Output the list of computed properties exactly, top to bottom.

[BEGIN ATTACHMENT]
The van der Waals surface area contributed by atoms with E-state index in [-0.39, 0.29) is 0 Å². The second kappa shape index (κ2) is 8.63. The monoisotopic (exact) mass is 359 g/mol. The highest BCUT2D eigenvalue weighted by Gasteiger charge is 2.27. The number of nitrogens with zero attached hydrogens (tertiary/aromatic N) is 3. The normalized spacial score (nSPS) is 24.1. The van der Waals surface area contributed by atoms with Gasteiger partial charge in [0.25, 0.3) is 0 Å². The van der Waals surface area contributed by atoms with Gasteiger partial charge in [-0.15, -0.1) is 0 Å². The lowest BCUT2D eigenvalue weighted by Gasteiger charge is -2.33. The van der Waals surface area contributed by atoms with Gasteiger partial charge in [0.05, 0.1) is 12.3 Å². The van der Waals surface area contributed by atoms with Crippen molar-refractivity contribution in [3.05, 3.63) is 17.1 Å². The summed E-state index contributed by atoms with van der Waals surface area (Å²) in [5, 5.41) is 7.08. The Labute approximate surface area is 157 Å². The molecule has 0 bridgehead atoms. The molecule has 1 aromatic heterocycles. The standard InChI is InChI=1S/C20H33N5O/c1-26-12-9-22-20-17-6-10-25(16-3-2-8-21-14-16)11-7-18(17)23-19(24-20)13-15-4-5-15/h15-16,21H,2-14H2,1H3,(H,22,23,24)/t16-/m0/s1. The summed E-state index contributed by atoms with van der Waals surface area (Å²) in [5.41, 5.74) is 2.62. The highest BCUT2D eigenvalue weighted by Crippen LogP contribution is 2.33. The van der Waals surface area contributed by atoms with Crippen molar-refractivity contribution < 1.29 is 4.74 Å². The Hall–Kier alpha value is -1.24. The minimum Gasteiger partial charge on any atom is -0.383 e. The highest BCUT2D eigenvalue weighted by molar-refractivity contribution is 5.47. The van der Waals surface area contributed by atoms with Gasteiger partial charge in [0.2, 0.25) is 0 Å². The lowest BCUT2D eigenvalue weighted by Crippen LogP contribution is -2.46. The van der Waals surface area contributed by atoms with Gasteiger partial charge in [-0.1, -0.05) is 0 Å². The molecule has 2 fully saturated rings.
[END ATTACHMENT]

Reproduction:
The van der Waals surface area contributed by atoms with E-state index in [-0.39, 0.29) is 0 Å². The second kappa shape index (κ2) is 8.63. The monoisotopic (exact) mass is 359 g/mol. The highest BCUT2D eigenvalue weighted by Gasteiger charge is 2.27. The number of nitrogens with zero attached hydrogens (tertiary/aromatic N) is 3. The normalized spacial score (nSPS) is 24.1. The van der Waals surface area contributed by atoms with Gasteiger partial charge in [0.25, 0.3) is 0 Å². The van der Waals surface area contributed by atoms with Gasteiger partial charge in [-0.15, -0.1) is 0 Å². The lowest BCUT2D eigenvalue weighted by Gasteiger charge is -2.33. The van der Waals surface area contributed by atoms with Gasteiger partial charge in [0.05, 0.1) is 12.3 Å². The van der Waals surface area contributed by atoms with Crippen molar-refractivity contribution in [3.05, 3.63) is 17.1 Å². The summed E-state index contributed by atoms with van der Waals surface area (Å²) in [5, 5.41) is 7.08. The Labute approximate surface area is 157 Å². The molecule has 0 bridgehead atoms. The molecule has 1 aromatic heterocycles. The standard InChI is InChI=1S/C20H33N5O/c1-26-12-9-22-20-17-6-10-25(16-3-2-8-21-14-16)11-7-18(17)23-19(24-20)13-15-4-5-15/h15-16,21H,2-14H2,1H3,(H,22,23,24)/t16-/m0/s1. The summed E-state index contributed by atoms with van der Waals surface area (Å²) in [5.41, 5.74) is 2.62. The highest BCUT2D eigenvalue weighted by Crippen LogP contribution is 2.33. The van der Waals surface area contributed by atoms with Crippen molar-refractivity contribution < 1.29 is 4.74 Å². The Hall–Kier alpha value is -1.24. The minimum Gasteiger partial charge on any atom is -0.383 e. The highest BCUT2D eigenvalue weighted by molar-refractivity contribution is 5.47. The van der Waals surface area contributed by atoms with Gasteiger partial charge in [0.2, 0.25) is 0 Å². The lowest BCUT2D eigenvalue weighted by Crippen LogP contribution is -2.46. The van der Waals surface area contributed by atoms with Gasteiger partial charge in [-0.1, -0.05) is 0 Å². The molecule has 2 fully saturated rings.